Since 1998, other people have made their own "paleoclimate" reconstructions. Putting those together, the National Academy report in 2006 created what has been called the spaghetti plot - a chart that superimposes different researchers' graphs of global temperatures over the last 1,000 years. The spaghetti strands curve up and down, but all rise dramatically in the 20th century. The overall pattern, notes Nychka, is the same.
Mann was back in the hot seat in November after unidentified hackers lifted more than 1,000 e-mails from the Climate Research Unit in England, many of which included messages from, to, or about Mann.
Mann recalls a Friday night when a colleague alerted him that the hackers had tried to expose the e-mails on RealClimate, the blog he founded with another climatologist.
Over the ensuing weeks, pundits have shifted their focus from one set of e-mail exchanges to another, dubbing the issue "climategate." First, the spotlight shone on an exchange between two other researchers referring to a "trick" Mann had used in plotting his data.
But not even Mann's critics can cite any evidence of deception in the now doubly investigated hockey stick papers. The term trick, said Mann, described a technique he used to display his data.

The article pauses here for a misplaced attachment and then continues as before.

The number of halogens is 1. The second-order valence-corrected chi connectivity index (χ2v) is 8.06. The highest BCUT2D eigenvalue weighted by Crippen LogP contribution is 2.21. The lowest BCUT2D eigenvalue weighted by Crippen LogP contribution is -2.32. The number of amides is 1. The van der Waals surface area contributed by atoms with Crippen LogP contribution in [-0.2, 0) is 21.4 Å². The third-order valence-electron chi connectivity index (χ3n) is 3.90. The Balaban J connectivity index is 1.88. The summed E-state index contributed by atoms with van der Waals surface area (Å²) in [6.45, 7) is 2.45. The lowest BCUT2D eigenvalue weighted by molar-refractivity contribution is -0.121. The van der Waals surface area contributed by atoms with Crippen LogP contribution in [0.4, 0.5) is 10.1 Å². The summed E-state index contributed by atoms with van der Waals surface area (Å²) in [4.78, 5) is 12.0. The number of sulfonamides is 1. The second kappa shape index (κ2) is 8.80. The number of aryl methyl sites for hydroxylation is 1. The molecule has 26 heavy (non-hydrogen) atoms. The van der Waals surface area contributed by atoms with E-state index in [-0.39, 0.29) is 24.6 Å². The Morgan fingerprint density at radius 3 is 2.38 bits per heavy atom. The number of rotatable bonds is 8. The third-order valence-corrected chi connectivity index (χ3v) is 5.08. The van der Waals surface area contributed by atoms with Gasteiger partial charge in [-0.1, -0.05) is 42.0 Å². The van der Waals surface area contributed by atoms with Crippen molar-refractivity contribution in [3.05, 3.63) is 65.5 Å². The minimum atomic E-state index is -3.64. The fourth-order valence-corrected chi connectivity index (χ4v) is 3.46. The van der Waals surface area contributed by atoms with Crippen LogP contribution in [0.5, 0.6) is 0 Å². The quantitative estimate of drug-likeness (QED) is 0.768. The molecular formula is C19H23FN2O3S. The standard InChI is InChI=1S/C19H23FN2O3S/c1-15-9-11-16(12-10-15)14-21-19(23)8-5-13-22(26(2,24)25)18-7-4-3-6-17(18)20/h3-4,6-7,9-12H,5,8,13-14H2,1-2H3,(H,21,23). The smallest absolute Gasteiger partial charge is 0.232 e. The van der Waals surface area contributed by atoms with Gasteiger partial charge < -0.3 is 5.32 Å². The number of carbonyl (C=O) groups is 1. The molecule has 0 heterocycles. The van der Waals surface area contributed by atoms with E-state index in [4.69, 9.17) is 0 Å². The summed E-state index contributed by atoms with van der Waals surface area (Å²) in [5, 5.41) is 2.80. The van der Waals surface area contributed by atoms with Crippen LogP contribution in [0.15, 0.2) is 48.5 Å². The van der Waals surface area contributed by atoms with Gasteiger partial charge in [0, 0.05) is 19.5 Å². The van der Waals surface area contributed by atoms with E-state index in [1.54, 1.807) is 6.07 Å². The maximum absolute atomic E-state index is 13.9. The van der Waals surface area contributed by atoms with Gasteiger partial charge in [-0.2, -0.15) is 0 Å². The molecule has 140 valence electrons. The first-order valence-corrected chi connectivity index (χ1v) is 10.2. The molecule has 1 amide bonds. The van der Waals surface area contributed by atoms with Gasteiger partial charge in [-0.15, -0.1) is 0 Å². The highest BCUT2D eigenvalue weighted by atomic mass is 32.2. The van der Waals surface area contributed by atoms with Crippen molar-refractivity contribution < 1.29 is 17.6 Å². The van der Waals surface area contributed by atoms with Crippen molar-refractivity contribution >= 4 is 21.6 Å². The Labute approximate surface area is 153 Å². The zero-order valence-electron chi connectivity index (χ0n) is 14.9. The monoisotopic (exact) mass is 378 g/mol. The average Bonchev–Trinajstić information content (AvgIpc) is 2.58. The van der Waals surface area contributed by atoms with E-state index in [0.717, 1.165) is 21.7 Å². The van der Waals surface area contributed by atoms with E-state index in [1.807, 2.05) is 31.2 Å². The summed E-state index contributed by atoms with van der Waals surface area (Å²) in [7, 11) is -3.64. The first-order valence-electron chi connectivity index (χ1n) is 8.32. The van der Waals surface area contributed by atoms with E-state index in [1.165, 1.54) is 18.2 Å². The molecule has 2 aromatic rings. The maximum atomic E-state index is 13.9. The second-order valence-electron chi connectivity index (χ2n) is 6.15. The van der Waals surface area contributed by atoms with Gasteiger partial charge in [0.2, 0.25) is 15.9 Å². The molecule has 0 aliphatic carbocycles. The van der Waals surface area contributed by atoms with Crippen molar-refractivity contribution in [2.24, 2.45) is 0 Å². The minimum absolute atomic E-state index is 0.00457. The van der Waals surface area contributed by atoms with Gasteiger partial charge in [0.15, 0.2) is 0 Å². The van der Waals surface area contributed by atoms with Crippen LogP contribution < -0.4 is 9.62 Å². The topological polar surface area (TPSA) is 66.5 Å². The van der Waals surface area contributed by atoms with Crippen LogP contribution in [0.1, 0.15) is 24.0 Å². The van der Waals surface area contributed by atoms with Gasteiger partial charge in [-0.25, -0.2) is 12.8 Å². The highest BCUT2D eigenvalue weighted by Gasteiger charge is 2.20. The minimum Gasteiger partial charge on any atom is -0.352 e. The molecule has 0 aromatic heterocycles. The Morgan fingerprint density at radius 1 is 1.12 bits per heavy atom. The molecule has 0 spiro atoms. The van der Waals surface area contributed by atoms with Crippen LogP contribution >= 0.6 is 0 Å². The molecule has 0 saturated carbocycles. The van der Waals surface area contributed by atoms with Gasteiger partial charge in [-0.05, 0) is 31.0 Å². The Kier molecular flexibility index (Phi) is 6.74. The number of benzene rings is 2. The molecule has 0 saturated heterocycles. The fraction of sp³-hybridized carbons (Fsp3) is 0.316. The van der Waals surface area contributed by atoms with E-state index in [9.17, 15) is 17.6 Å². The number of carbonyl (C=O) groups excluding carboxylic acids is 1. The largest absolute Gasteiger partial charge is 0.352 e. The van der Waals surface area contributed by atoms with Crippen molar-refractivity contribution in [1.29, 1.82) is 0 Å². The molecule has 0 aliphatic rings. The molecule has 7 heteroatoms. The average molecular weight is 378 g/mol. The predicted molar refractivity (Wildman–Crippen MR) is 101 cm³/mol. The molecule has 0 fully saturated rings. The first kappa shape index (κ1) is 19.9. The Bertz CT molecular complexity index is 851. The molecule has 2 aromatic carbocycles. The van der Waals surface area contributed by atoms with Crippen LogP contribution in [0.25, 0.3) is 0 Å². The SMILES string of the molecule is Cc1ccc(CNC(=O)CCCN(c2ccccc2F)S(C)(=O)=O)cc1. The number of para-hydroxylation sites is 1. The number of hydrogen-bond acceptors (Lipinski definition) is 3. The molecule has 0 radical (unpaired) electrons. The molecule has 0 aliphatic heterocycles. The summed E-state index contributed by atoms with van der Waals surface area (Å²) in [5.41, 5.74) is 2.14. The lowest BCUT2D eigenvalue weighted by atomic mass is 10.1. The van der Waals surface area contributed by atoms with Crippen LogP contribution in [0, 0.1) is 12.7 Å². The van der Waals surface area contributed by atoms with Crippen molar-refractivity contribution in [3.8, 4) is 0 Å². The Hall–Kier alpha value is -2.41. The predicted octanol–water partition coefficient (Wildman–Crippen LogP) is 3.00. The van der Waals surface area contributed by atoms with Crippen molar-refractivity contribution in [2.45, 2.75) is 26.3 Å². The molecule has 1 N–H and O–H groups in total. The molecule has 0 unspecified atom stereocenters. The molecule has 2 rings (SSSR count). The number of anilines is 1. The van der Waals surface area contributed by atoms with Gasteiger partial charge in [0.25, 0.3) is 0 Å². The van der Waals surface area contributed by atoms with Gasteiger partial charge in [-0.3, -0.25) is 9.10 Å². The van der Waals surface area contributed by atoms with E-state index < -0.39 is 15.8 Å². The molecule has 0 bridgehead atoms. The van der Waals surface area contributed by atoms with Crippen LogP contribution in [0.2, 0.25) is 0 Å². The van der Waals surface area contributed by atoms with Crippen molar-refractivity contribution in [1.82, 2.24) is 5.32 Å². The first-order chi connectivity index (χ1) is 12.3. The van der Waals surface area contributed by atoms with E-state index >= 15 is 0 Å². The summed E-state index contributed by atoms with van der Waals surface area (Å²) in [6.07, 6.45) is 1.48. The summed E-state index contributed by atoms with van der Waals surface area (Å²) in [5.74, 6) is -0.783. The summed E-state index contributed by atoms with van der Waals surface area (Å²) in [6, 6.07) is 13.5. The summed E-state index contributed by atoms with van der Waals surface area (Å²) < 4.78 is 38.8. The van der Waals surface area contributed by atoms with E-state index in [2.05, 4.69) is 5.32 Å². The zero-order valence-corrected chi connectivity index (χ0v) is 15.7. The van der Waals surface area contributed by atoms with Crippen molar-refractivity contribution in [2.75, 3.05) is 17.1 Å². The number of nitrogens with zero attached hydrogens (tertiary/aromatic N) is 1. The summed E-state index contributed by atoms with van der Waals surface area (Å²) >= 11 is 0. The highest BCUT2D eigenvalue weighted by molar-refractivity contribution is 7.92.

Other pundits criticized Mann and colleagues for agreeing to shun the journal Climate Research after it published work by climate-change skeptics. Mann said the particular article was bad science and was "polluting" the journal.
Since the e-mails became public, Patrick Michaels, a climate researcher at the Cato Institute, has criticized Mann in the editorial pages of the Wall Street Journal. Michaels cited an exchange in which Mann asked Phil Jones of the University of East Anglia's Climate Research Unit to nominate him to become a fellow of the American Geophysical Union, the country's major group for earth scientists. Michaels called this unethical. Several AGU fellows who work outside the climate community said they saw nothing wrong with asking someone for a nomination.
Michaels also flagged an e-mail in which Mann discussed a reference he was writing for Jones. In that, Mann misstated a number called the "h index," which measures a scientist's productivity and influence.
Mann said it was just an error in a hastily typed private e-mail, in which he meant to say 52 but instead said 62. He produced a copy of the official letter, in which he got the number correct.
He said he was surprised that Michaels would castigate him over a typographical error. "They've sunk to a new low," Mann said of the e-mails. "This shows they've given up legitimate debate."
There is still much debate over how big a role human activity plays in the current warming trend, and how the future will be affected. Climate science - and earth science in general - is not expected to make the kinds of sharp predictions that chemists and physicists can make with repeated experiments. "It would be nice if we could do controlled experiments," Mann said. "But we have only one Earth."
Contact staff writer Faye Flam at 215-854-4977 or firstname.lastname@example.org.